Center for Biological Diversity
Protecting endangered species and wild
places of western North America
July 10, 2001
Contact: David Hogan,
Center for Biological Diversity 619 523.1498
BUSH ADMINISTRATION IGNORES COURT ORDER TO PROTECT LOS ANGELES-AREA FISH, RIVER HABITAT
Four conservation and scientist groups today notified the U.S. Fish and Wildlife Service of their intent to seek a contempt of court order over the agencys failure to protect critical habitat for an endangered Los Angeles-area fish, the Santa Ana sucker.
Critical habitat is one of the strongest provisions of the Endangered Species Act because it extends federal protections to not just individuals of a listed species, but also to their declining habitat.
Fish and Wildlife agreed in a November 2000 court approved settlement to publish a final critical habitat decision for the sucker no later than January 2001. It appears as if Bush will do just about anything, including ignoring a court order, to limit protection of endangered wildlife, said David Hogan, Rivers Program Coordinator for the Center for Biological Diversity.
Todays notice is just the latest step to compel a reluctant agency to protect the sucker and important southern California river habitat under the Endangered Species Act. Citizen efforts started with a listing petition in 1994, followed by lawsuits when the Fish and Wildlife Service refused to respond, and ultimately the November 2000 settlement. Fish and Wildlife drags its feet, leaving citizens to do the job for them with petitions and lawsuits, said Jim Edmondson of California Trout. The agencys argument that it is underfunded and understaffed falls flat when it refuses to ask Congress for more resources.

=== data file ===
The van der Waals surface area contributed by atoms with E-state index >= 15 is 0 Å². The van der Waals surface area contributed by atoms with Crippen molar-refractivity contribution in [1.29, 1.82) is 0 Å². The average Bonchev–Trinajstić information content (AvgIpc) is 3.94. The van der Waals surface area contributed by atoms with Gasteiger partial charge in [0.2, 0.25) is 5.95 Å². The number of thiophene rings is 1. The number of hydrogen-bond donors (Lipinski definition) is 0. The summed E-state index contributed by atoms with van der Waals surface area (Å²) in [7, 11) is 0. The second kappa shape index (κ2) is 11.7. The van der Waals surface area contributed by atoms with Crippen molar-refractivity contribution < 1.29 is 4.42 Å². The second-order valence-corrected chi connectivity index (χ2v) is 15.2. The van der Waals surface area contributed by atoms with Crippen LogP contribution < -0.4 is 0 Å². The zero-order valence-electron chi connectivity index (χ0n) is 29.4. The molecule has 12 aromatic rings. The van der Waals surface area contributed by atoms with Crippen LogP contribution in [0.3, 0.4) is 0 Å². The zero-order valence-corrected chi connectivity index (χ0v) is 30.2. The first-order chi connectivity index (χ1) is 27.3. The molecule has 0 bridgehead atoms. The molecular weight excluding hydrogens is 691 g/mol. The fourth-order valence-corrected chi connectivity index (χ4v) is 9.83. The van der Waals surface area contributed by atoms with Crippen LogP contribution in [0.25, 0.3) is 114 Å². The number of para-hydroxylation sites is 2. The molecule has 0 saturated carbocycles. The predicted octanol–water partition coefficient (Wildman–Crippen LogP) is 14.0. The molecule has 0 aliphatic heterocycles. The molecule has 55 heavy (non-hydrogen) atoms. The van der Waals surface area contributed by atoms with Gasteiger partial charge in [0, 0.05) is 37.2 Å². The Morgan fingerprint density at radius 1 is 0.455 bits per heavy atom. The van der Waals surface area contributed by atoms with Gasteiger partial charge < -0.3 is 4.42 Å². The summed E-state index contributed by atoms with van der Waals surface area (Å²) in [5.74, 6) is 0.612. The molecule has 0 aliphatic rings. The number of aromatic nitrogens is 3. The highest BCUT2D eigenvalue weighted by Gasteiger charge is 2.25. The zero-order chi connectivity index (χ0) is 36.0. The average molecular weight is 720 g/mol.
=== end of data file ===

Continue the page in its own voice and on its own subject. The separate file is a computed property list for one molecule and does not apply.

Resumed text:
Critical habitat has been designated by Fish and Wildlife for only 12% of all species listed as threatened or endangered, despite an Endangered Species Act mandate that it be identified for all species at the time of listing. Critical habitat was routinely designated by the Fish and Wildlife Service until 1986 when Reagan officials reworked its formal definition so as to render it virtually meaningless. Fish and Wildlife officials have refused to designate critical habitat ever since, citing the Reagan-era definition in their claim that it provides few protections above and beyond those provided by listing.
The Santa Ana sucker was once one of the most common fish in lower elevation Los Angeles basin rivers and streams. The species is now absent from 75% of its historic range as a result of urbanization and water pollution, and is now limited to only short stretches of the Santa Clara, San Gabriel and Santa Ana rivers and Big Tujunga Creek. The sucker is a small fish, rarely growing above 6 inches in length. Because the sucker requires clean water to survive, the species serves as a prime indicator of the water quality of southern California rivers and streams.
Groups sending the notice include the American Fisheries Society, California Trout, the Center for Biological Diversity and Friends of the River.